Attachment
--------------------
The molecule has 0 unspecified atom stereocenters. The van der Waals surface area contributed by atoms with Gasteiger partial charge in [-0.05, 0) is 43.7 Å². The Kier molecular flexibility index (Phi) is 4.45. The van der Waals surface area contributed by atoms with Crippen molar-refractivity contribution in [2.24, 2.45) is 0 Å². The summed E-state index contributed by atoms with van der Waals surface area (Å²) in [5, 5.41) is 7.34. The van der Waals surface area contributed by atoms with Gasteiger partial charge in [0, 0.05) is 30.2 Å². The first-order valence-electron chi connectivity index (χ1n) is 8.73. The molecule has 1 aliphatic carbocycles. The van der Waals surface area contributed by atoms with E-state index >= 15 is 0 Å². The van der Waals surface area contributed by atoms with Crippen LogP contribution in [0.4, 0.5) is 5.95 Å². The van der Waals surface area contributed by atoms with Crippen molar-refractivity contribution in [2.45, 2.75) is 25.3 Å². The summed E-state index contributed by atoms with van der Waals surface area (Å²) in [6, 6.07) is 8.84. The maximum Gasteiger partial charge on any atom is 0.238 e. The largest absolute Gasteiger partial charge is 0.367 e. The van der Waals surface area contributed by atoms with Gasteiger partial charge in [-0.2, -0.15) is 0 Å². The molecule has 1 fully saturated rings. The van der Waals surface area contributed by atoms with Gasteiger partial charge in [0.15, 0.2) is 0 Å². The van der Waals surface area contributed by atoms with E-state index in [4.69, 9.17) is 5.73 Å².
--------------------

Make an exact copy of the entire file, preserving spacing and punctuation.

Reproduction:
The molecule has 0 unspecified atom stereocenters. The van der Waals surface area contributed by atoms with Gasteiger partial charge in [-0.05, 0) is 43.7 Å². The Kier molecular flexibility index (Phi) is 4.45. The van der Waals surface area contributed by atoms with Crippen molar-refractivity contribution in [2.24, 2.45) is 0 Å². The summed E-state index contributed by atoms with van der Waals surface area (Å²) in [5, 5.41) is 7.34. The van der Waals surface area contributed by atoms with Gasteiger partial charge in [0, 0.05) is 30.2 Å². The first-order valence-electron chi connectivity index (χ1n) is 8.73. The molecule has 1 aliphatic carbocycles. The van der Waals surface area contributed by atoms with E-state index >= 15 is 0 Å². The van der Waals surface area contributed by atoms with Crippen LogP contribution in [0.4, 0.5) is 5.95 Å². The van der Waals surface area contributed by atoms with Crippen molar-refractivity contribution in [2.45, 2.75) is 25.3 Å². The summed E-state index contributed by atoms with van der Waals surface area (Å²) in [6, 6.07) is 8.84. The maximum Gasteiger partial charge on any atom is 0.238 e. The largest absolute Gasteiger partial charge is 0.367 e. The van der Waals surface area contributed by atoms with Gasteiger partial charge in [-0.2, -0.15) is 0 Å². The molecule has 1 fully saturated rings. The van der Waals surface area contributed by atoms with Gasteiger partial charge in [0.15, 0.2) is 0 Å². The van der Waals surface area contributed by atoms with E-state index in [4.69, 9.17) is 5.73 Å².